Tanda Putera turns these lofty Malaysian statesmen into caricatures of their true selves.
Shuhaimi even fails in the most basic elements of film-making. She cannot get her continuity and propping right. For example, in May 1969, the Universiti Malaya students in her sub-plot drove around in a Toyota Corolla KE20, which was launched in 1970. The Chinese thugs from Gerakan and DAP roamed Kuala Lumpur to insult Malays in a Toyota Dyna Hiace lorry that was only launched in 1982. Shuhaimi was as careless with her detailing as she was with her facts.
Tanda Putera fails as a historical drama but it may succeed as a piece of propaganda. The storyline, such as it is, is soon forgotten. They would only remember their feelings - revulsion against the Chinese, gratitude for the leadership of Umno and sympathy for the untimely deaths of Dr Ismail and Razak.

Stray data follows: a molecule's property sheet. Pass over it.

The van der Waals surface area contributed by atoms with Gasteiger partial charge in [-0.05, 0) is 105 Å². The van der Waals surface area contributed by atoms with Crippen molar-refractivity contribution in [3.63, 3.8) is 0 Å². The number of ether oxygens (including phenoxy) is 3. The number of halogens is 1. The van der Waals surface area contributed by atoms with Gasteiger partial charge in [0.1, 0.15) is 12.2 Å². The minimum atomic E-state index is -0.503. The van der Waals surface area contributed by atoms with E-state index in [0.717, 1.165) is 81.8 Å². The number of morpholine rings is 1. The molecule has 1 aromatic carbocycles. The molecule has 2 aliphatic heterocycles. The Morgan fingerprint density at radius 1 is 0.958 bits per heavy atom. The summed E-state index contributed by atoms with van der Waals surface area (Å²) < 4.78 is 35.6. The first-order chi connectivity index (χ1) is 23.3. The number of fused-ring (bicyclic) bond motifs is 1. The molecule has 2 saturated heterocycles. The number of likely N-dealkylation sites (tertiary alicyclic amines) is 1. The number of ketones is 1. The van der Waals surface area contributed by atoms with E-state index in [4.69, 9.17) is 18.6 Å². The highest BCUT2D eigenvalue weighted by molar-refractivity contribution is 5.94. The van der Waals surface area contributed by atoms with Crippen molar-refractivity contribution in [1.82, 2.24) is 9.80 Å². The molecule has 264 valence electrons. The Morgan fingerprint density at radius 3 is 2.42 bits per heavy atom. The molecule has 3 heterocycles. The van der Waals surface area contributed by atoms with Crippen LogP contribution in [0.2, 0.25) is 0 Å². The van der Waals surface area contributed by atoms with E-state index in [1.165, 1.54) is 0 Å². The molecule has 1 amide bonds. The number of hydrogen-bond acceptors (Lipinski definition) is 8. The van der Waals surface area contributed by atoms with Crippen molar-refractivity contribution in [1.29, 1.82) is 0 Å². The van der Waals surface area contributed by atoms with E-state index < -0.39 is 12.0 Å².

Above all else Tanda Putera is a justification of the pillars of Mahathirism. It preaches that there are only two races that count in Malaysia; the Malays and the Chinese. The Chinese are a super race - super smart, super competent and super aggressive - who are intent on complete economic and political domination of Malaysia.
Without the protection and benevolence of Umno, and the use of taxpayers funds to provide for the Malays, they would stand no chance against this super race. Indians and others play only bit parts in Malaysia and can be safely ignored.
Once the movie ended I quickly got up to look around. Several of my fellow moviegoers, who were dressed in baju Melayu, were openly sobbing, overcome by the long drawn-out scenes of Razak on his deathbed in London. To my surprise, however, a large portion of the “sold out” cinema was empty. On this most patriotic of days, when given free tickets to view this “historical” movie, a quarter of the crowd did not even bother to turn up.
Perhaps this piece of propaganda will not be as influential as the powers that be hope for after all.